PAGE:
Somebody dropped the ball on the Montana website the 2840 is the only one with a full set of specs in the compact tractor line. It is listed as 28 gross engine hp and 23 pto hp. The amount of drop would be very close to the same for your 30 gross engine hp and is a fairly common amount for that size tractor. 25 pto would most likely be a safe bet.
Here is some data from a test about efficiencies of engine and PTO. Of course, logic will tell you that a gear transmission will have less loss than a hydrostatic transmission.
Another interesting comparison can be made using the maximum available drawbar hp at 100 percent load and the maximum PTO hp. A ratio of the drawbar hp to the maximum PTO hp is an indicator of the efficiency of the drive train of the tractor. Consider Test Nos. 1255 and 1257 for an IH 986 diesel with 16-speed transmission and IH hydrostatic diesel 186. These tractors have identical engines, producing approximately 105 PTO hp. However, the standard transmission 986 produces 90 drawbar hp, while the hydrodrive produces 80 drawbar hp.
The comparison of drive train efficiencies is as follows. IH 986: 90/105 = 86 percent; IH 186 hydro: 80/105 = 76 percent. The tractor with the standard transmission has less loss in the drive train and is able to transmit more power to the drawbar. The overall fuel efficiency with the standard transmission is obviously better. In this case, the potential buyer would have to decide whether the advantages of the hydrostatic transmission were worth the increase in fuel consumption and efficiency.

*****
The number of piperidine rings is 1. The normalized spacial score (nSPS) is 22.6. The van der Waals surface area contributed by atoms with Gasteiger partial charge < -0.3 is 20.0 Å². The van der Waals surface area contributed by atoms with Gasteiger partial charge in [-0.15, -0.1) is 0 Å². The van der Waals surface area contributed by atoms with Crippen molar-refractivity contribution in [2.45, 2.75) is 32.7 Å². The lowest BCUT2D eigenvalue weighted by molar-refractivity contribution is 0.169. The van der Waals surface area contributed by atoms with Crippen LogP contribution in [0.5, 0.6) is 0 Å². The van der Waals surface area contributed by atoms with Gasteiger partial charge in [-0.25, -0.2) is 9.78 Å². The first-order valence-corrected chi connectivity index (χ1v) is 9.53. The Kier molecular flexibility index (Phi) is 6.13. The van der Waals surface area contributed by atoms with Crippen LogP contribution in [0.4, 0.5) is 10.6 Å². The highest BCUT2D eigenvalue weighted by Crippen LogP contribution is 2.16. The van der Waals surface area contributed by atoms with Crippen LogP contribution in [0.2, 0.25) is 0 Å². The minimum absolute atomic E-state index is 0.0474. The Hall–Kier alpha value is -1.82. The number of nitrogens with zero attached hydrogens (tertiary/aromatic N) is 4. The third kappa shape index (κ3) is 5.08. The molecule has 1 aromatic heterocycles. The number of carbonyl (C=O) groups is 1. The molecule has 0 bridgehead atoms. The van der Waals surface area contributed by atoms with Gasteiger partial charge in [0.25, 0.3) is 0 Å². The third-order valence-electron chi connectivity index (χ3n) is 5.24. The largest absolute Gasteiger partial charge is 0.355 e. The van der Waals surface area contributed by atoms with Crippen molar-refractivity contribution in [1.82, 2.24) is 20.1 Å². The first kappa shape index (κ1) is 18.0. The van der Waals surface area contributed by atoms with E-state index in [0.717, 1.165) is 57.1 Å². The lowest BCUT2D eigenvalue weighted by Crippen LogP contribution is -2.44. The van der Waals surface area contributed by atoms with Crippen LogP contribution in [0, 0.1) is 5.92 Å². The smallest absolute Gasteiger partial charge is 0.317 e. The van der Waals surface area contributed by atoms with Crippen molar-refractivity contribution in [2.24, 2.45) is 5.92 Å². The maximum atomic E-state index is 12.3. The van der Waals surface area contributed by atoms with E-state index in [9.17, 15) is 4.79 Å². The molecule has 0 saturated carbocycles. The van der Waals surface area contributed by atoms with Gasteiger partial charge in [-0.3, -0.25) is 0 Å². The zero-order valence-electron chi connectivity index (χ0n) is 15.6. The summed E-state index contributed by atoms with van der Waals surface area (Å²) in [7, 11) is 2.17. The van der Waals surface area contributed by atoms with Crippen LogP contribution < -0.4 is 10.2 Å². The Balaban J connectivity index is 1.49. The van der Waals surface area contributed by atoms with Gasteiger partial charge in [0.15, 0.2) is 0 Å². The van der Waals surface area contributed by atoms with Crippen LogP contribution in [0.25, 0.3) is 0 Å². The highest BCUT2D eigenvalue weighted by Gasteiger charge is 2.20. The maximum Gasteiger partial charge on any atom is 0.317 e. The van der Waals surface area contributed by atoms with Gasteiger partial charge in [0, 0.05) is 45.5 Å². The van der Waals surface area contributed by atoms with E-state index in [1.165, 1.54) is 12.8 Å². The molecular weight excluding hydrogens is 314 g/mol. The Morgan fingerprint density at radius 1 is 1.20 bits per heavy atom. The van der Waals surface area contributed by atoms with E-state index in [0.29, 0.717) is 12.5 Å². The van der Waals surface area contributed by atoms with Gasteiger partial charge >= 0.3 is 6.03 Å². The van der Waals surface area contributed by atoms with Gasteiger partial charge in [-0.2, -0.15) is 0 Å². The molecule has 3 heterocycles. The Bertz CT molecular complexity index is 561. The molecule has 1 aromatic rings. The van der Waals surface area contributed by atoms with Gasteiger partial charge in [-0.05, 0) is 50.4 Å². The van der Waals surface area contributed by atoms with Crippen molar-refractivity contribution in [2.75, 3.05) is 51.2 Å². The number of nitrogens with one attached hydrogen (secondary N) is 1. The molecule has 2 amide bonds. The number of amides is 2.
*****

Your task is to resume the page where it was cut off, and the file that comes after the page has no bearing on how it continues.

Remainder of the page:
I don't know if Kubota is overly conservative with PTO ratings, but, I find it a bit odd that when you have several models that are essentially the same tractor, but with different HP engines, that the higher HP models seem to loose more PTO power to the hydrostatic. I can see the drawbar power being a % of engine power, and thus the model with the larger engine will lose more HP getting that power to the wheels, but the PTO doesn't use the HST.
Case in point:
B7610 - engine=24HP, PTO=18HP
B7510 - engine=21HP, PTO = 16HP.
The B7610 has 3 more engine HP, but only 2 more PTO HP. The B2920, B2620, and B2310 have similar differnces (there is like 3 engine HP between each of these three models, but 2 PTO HP).
I would think that because the tractors weight about the same, the the power required to move the tractor with the HST would be about the same, regardless of available engine HP, and that the full difference in engine HP would be available at the PTO. Also, would more than this PTO HP spec be available for stationary use (such a chipper or generator), since the HST isn't being used?
Tractor engine power can be used in several ways. The most common uses are the PTO shaft and the drawbar. PTO power is easy to accurately measured, and is the most common way of describing tractor power. PTO power is about 96 to 98 percent of engine power
Anytime that gears are used to increase of decrease rpm, there will be some HP losses.
I believe the HST is always pumping fluid when the tractor is running, and fluid is moving, with very little pressure, and taking up some HP, therefore the difference between a gear tractor PTO HP, and one with HST.